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Māhele ("Colony")

Māhele Map

Portion of Walter E. Wall's 1903 map, showing land ownership and use in Halele‘a the hatchured blue is wetlands, green is forest reserves. The orange to the right is grazing lands, the red is sugar plantations. Hā‘ena remained private land.

“Just prior to and during legislation known as the Māhele (1848) and the Kuleana Act (1850) was the period of history when traditional customs and practices of the Hawaiian nation were codified into law,” Carlos explains. “In the new laws and newly drafted Constitution, Kamehameha III, executive head of the Hawaiian nation, attempted to protect and preserve in the institution of the judiciary the life ways that had served the Hawaiian people well for many hundreds of years.


Kamehameha III.

“Definitions of fishery boundaries were among many traditional practices and perspectives codified in the laws. At the same time, new concepts of private property introduced by the foreigners (missionaries and other advisors) were also incorporated into the body of laws enacted during this period when the fledgling Hawaiian nation came into being.

“The Māhele of 1848 and the Kuleana Act of 1850 were two of the most important pieces of legislation marking the change from traditional, communal use of ‘āina to ownership of land as private property. After debating land issues for almost two years, the mō‘ī and ali‘i accepted a plan drafted by Justice William Lee. The mō‘ī would retain his private lands ‘subject only to the rights of the tenants.’ The rest of the land would be divided into thirds: one-third to the Hawaiian government, one-third to the ali‘i (konohiki), and one-third to the maka‘āinana, ‘the actual possessors and cultivators of the soil.’

The Kuleana Act, in the language of law, listed the resources available to maka‘āinana. When the landlords have taken allodial titles to their lands, the people on each of their lands shall not be deprived of the right to take firewood, house timber, aho cord, thatch, or ti leaf, from the land on which they live, for their private use, should they need them, but they shall not have the right to take such articles to sell for profit. The people shall also have a right to drinking water, and running water, and roads shall be free to all, should they need them, on all lands granted in fee simple: provided, that this shall not be applicable to wells and water courses which individuals have made for their own use. Hawaii Revised Statutes, section 7.1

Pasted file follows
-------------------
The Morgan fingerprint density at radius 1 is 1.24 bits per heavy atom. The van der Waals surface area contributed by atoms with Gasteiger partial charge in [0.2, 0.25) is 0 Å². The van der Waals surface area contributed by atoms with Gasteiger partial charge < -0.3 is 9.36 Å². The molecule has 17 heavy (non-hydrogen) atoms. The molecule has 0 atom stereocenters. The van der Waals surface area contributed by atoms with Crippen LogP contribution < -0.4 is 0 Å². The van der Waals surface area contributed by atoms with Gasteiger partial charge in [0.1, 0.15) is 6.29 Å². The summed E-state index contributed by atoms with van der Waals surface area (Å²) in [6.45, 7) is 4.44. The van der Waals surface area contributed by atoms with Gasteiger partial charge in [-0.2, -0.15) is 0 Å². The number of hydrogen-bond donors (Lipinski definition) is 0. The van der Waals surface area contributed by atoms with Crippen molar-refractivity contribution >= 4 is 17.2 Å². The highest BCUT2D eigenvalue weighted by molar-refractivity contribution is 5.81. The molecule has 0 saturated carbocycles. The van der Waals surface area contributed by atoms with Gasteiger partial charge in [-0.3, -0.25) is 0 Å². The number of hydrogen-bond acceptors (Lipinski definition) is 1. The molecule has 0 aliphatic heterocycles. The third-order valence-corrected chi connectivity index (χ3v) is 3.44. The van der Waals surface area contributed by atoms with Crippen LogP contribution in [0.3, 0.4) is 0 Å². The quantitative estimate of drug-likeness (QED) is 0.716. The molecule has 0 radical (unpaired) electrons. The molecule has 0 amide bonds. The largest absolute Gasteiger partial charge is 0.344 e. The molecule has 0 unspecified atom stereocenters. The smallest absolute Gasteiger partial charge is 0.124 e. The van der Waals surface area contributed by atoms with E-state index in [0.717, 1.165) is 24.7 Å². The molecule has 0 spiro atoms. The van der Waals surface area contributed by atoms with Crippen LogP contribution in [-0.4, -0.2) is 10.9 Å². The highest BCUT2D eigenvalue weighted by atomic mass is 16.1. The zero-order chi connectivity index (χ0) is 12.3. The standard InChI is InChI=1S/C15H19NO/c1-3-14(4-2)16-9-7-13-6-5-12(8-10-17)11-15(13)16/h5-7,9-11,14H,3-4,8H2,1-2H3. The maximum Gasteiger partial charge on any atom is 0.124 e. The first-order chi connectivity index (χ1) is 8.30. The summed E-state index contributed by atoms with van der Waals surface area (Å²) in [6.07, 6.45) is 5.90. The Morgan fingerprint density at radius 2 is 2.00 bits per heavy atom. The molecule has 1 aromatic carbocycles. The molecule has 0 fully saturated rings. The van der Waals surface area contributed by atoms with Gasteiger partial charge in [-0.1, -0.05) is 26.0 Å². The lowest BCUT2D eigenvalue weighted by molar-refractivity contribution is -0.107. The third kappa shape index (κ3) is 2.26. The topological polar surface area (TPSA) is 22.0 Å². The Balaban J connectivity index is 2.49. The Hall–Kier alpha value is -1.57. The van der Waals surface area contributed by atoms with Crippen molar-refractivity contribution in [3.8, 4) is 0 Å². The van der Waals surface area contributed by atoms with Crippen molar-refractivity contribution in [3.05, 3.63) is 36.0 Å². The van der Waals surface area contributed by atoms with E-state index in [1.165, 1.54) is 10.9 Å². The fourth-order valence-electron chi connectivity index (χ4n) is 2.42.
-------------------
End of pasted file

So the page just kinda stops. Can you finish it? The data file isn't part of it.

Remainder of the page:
Koloa Cane Train

The Māhele paved the way for large, foreigner-owned plantations. This is a sugar cane train in Kōloa. Hawaii State Archives photo.

“Kamehameha recognized that a little bit of land, even with allodial title, would be of very little value if the owners were cut off from all other means of producing a livelihood.

“During this phase of privatization of the land, maka‘āinana had to register claims if they wanted to legally own land they had been occupying for generations. However, due to a variety of factors, relatively few maka‘āinana submitted claims and even fewer were awarded lands. As a result, far less than one percent of the land in Hawai‘i was awarded to the people who actually worked the land.” Several reasons given by historians and observers of the time as to why this happened.

In part, “maka‘āinana, especially those in the outlying districts away from the port towns, had very limited access to cash. They could ill afford the survey fees required for submitting and receiving awards of land. Most important, however, was the fear that by taking an award, maka‘āinana might be limiting their own access to the waiwai (resources) of the ahupua‘a. It is entirely plausible that some maka‘āinana assumed that if they did not act to change anything, the traditional system would simply continue. Also, there is some evidence to support the possibility that those living under less than honorable konohiki were compelled not to file claims or feared reprisals if they filed a claim.

“The Māhele and the Kuleana Act also forever altered the traditional relationships between mō‘ī, ali‘i, and maka‘āinana. The mō‘ī, once connected by genealogy to akua, became an abstraction called the ‘crown,’ a secular entity. Ali‘i, once expected to be kind, generous, and beloved leaders, were transformed into landlords, and ‘āina—elder sibling—now seen through the eyes of the surveyor's glassy-eyed instrument and articulated in roods, rods, chains and acres, was no longer recognizable if not actually cultivated or built upon.

Kuleana Map

A 1952 rendering of the kuleana lands in Hā‘ena.

“Hā‘ena was awarded to Abner Pākī, a powerful ali‘i closely allied with the Kamehameha family. Like most lands granted to ali‘i, this award was subject to the rights of the maka‘āinana. Pākī was the grandson of the former Maui mō‘ī, Kamehamehanui, who was the brother of Kahekili, the great Maui ali‘inui. Pākī was married to the ali‘i wahine (female ali‘i) Konia, a daughter of the Kamehameha clan. Their child, Bernice Pauahi Bishop, would receive many lands from dying, childless ali‘i in the coming years. Eventually, these lands would comprise a massive estate she left to establish the Kamehameha Schools, a school for Native children.